Here we are with the base coats drying. I went with Rhinox Hide on the base and Dark Reaper for the skin. Everything else is fine as black. 

Now it is time to bust out your gloss coat. Protip: Running this stuff through your air brush will yield MUCH nicer results than applying with a brush. Using a brush can lead to clumping and can actually pull your primer off if you're not careful. Use a brush you hate because it aint gunna make it. Water down 1:1 with thinning medium or water. Protip #2: If you run it through your airbrush then clean it thoroughly immediately after use. This stuff can be nasty.

This is how it looks after the gloss coat. I applied it with a brush for the first time (have previously only used airbrush). I am far from happy with the results; however if you skip this step you WILL experience excessive chipping. 

Here she is after Gloss coat and Dull coat
After Dull coat I applied another thin layer of original base coats.

Building up small highlights in the 'dark underbelly'. Since my light source is directly above the figure the hunched over posture is going to cause the stomach area to be much darker than areas on top.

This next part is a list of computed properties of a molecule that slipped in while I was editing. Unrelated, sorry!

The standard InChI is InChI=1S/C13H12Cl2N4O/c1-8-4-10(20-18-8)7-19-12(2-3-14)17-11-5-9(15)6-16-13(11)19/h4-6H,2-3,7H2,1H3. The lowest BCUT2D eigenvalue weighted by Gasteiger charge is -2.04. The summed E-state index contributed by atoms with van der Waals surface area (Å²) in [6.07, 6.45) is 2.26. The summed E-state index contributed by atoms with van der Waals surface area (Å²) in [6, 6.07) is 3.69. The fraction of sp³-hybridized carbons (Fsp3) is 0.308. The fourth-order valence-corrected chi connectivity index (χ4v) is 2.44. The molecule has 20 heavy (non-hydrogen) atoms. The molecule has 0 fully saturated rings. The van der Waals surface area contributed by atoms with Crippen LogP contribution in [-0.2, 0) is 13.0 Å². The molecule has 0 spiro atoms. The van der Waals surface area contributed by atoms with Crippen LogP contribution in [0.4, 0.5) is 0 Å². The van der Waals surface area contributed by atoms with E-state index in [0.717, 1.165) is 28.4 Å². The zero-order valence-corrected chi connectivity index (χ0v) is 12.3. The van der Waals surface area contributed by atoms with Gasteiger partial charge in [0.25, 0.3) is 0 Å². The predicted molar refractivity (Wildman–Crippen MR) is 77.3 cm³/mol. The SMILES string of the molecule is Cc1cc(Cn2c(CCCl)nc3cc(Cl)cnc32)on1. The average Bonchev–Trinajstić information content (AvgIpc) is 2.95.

Attacking the straps  in chest area with some XV88 brown, building contrast with straight black and highlights with averland sunset. 
Contrast starting to build. Remember: many thin layers!
Here I am starting on the metallics in the area - finishing all of the details before moving out. I repeat: start at the inside of the model and then move outward.

Building metal contrast with thinned black and Runefang Steel. Also added some nips and a buckle!

Started on the bone croissant.
Metal loin cloth painted with boltgun, black and runefang. Bones are done with Karak stone, XV88, black and white!
Starting on the skin. The original idea outlined above was to have white skin with lots of dark blue shadows. Built up with Telcis blue, Lothern Blue, Pallid wytch flesh and any old white.

Moving on to the toes
Getting a feel for the light source.
Starting from a clean slate at the beginning of the model, this is what my wet pallet looks like at this stage.
Front view of skin progress
Back definition completed.
The face is one of the brightest areas of the model as it is directly under the light source, and is a place of high interest to the viewer.

Starting to build contrast on all of the straps (arms, legs and body). Contrast built with XV88, Sunset, Black and Gray!
Dice pouches painted with administratum gray, black & white.
Mouth was done with Khorne Red, black & white.

Metal studs painted with gunmetal, runefang steel and underlined with black lines. Started adding some gray to the hair at this stage.
Hair build-up.
Hair is finished off with some white highlights.
The accents I wanted to go for were red, yellow and MAYBE a little green (because of the goblin in the photo above). Thus the braids ended up red built with Evil sunz scarlet, black & white.